Decorating the Christmas tree is becoming more and more a chore that I try to delay.
It’s not that I don’t like Christmas. In fact, I love it. But as the years creep up on me I dread the task of dragging those heavy boxes of ornaments up from storage and deciding how I’ll go about decorating the tree and the house.
It’s a big house and I have continued to add to our humble collection of ornaments and knick-knacks over the many years that l’ve been married. Decorating a tree and a house is no one day affair. And that might just be the problem.
While I have added to the collection, I’ve thrown very little out. Of course, things have broken, and color schemes have changed, and those ornaments have been tossed. But the sentimental ones are still around, and a lifetime of memories are tied up in those treasures.
I’m ever so grateful that our daughter, now married, with a family of her own, has happened by with youngest granddaughter in tow. I sheepishly ask her to help me get the decorating started and she jumps right in. I say this with tongue in cheek as I remember a time when she would run the other way because I was so ridiculous about how the balls should be placed on the tree. I always ended up redecorating, so each ornament was positioned, in just the right order, with colors being varied and spaced accordingly.
Sounds crazy but I’m certain my children thought that I was the crazy one. And so I was.
This time I am grateful for the help. The process of placing balls on the tree goes rather quickly and I am careful not to check whether things are placed according to my lofty specifications. In fact, if she hadn’t started me off, I’d still be staring at empty branches. The balls and odd ornaments in this crate are just the beginning. Most of them are plastic and I use them as colorful fillers for the more important ornaments that will eventually be added to the assortment. As we place those plastic trimmings on the tree, her youngest child, my youngest and only granddaughter, hands them to us until she breaks away to play with one that has captured her interest.
Mother and daughter are left to converse about this and that. The conversation breaks the monotony and, in my mind, I quietly thank God for this daughter and her sweet exchange of pleasantries, who has saved me from a task I found myself dreading.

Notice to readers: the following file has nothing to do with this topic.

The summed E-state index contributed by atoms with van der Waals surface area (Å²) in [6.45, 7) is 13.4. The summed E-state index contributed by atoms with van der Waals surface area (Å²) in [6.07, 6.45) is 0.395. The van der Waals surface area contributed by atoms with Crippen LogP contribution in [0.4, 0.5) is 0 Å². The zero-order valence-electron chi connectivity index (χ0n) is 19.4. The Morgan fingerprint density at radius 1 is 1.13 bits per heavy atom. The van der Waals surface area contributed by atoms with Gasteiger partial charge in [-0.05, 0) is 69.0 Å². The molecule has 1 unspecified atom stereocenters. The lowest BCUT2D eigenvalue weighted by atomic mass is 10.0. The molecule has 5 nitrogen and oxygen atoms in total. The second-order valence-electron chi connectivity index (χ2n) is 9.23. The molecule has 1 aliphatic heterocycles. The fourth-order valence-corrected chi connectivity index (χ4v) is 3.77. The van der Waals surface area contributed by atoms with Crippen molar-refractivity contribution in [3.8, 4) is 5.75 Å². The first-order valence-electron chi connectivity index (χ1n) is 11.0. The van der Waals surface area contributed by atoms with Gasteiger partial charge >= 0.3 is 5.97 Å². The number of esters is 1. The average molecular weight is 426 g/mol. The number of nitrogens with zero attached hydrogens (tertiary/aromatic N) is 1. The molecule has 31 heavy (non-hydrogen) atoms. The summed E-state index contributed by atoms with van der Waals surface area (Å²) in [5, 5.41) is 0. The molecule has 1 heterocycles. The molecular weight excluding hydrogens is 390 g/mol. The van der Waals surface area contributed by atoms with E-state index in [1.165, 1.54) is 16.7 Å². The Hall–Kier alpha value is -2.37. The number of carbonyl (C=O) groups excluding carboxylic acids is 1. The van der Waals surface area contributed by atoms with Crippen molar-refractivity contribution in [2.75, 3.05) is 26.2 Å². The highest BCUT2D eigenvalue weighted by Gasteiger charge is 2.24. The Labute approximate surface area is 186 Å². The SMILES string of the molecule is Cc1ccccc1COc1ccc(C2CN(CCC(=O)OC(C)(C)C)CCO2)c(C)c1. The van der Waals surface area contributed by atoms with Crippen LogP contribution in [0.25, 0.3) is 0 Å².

Time passes quickly and sweetly like this and I am sorry when my daughter and granddaughter must leave. But I am now on a mission to finish what was started.
I close up the empty crate and carry it down to its storage place and I drag out the next crate, so carefully labeled a year earlier, of content and room it is to be placed in. I carry it up and begin the exercise of carefully unwrapping each ornament that has waited a year to adorn our tree.
Time moves slowly now, as I tenderly cradle each ornament in my hands, deciding just where it should be placed on the tree. I find myself reminiscing how each ornament has a history of its own. It warms my heart.
Where will this ornament from our very first Christmas tree be placed?
How can I get the most precious trimmings on the front and sides of the tree where everyone can appreciate them?
And which ones will I place on the window side so they’ll look pretty from the street?
How can I place these, so the grandchildren can delight over them?
As I pick up each ornament, I am transported to a time and place from my past and the past of those I hold most dear.
* Baby’s first Christmas, a glass ball from our middle daughter’s first Christmas. It is faded and dull but it holds a place in my heart that speaks of the importance of the birth of a daughter. Right up top and center with that one.
* A little red 🥁 drum made of a cut ring from a cardboard toilet paper roll, covered with felt ribbon, as wide as the ring, embellished with some gold trim, and holding the cut end of a red stirrer with the ball tip still attached (the drumstick). Our firstborn (son) made this in preschool many years before. I can still see his happy face as he presented me with this gift.
* An angel that our youngest daughter gave me for Christmas when she was a teenager inscribed with the word, “peace.” A very thoughtful gift for me, since I love angels and have taught my children about their guardian angels, from the time they were little.
A little lump forms in my throat as I realize the wondrous accumulation of memories from very happy, and sometimes sad times, from years that were lean, and from years of plenty, from years of growing and of growth, that have been preserved in these ornaments. Some I have purchased. Some have been gifts from friends, students, and family. Some have been purchased to commemorate the passing of a loved one and to signify that they are still very much alive in our hearts. All hold a place of significance, of warm memories and of love deep in my heart.